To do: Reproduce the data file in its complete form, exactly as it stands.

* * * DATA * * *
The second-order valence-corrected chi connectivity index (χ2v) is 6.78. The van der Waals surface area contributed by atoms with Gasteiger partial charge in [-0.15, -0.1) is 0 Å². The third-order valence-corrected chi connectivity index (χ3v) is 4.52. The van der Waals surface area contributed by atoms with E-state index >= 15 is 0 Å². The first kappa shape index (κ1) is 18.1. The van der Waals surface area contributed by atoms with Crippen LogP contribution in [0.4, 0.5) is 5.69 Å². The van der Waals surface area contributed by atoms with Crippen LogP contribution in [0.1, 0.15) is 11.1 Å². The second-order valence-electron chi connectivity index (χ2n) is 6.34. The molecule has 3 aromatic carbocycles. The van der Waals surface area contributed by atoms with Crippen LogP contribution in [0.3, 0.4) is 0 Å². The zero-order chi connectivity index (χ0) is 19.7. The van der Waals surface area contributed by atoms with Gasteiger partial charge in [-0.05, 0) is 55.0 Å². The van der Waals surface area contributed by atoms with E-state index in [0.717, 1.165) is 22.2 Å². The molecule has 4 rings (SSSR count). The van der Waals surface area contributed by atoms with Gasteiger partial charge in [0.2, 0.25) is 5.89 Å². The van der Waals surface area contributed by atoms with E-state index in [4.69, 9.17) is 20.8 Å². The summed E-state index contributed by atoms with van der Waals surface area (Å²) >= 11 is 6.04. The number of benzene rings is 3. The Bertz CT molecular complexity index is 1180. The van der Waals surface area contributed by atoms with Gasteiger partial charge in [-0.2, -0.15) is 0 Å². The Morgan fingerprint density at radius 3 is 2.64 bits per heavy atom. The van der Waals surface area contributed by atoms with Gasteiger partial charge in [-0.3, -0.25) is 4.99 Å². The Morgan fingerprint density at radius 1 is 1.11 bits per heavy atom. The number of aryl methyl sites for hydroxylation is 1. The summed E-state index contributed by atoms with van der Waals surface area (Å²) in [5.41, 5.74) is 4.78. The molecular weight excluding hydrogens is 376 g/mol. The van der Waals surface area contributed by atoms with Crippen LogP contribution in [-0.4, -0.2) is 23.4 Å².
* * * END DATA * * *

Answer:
The second-order valence-corrected chi connectivity index (χ2v) is 6.78. The van der Waals surface area contributed by atoms with Gasteiger partial charge in [-0.15, -0.1) is 0 Å². The third-order valence-corrected chi connectivity index (χ3v) is 4.52. The van der Waals surface area contributed by atoms with E-state index >= 15 is 0 Å². The first kappa shape index (κ1) is 18.1. The van der Waals surface area contributed by atoms with Crippen LogP contribution in [0.4, 0.5) is 5.69 Å². The van der Waals surface area contributed by atoms with Crippen LogP contribution in [0.1, 0.15) is 11.1 Å². The second-order valence-electron chi connectivity index (χ2n) is 6.34. The molecule has 3 aromatic carbocycles. The van der Waals surface area contributed by atoms with Crippen LogP contribution in [0.3, 0.4) is 0 Å². The zero-order chi connectivity index (χ0) is 19.7. The van der Waals surface area contributed by atoms with Gasteiger partial charge in [-0.05, 0) is 55.0 Å². The van der Waals surface area contributed by atoms with E-state index in [0.717, 1.165) is 22.2 Å². The molecule has 4 rings (SSSR count). The van der Waals surface area contributed by atoms with Gasteiger partial charge in [0.2, 0.25) is 5.89 Å². The van der Waals surface area contributed by atoms with E-state index in [4.69, 9.17) is 20.8 Å². The summed E-state index contributed by atoms with van der Waals surface area (Å²) >= 11 is 6.04. The number of benzene rings is 3. The Bertz CT molecular complexity index is 1180. The van der Waals surface area contributed by atoms with Gasteiger partial charge in [-0.2, -0.15) is 0 Å². The Morgan fingerprint density at radius 3 is 2.64 bits per heavy atom. The van der Waals surface area contributed by atoms with Gasteiger partial charge in [-0.3, -0.25) is 4.99 Å². The Morgan fingerprint density at radius 1 is 1.11 bits per heavy atom. The number of aryl methyl sites for hydroxylation is 1. The summed E-state index contributed by atoms with van der Waals surface area (Å²) in [5.41, 5.74) is 4.78. The molecular weight excluding hydrogens is 376 g/mol. The van der Waals surface area contributed by atoms with Crippen LogP contribution in [-0.4, -0.2) is 23.4 Å².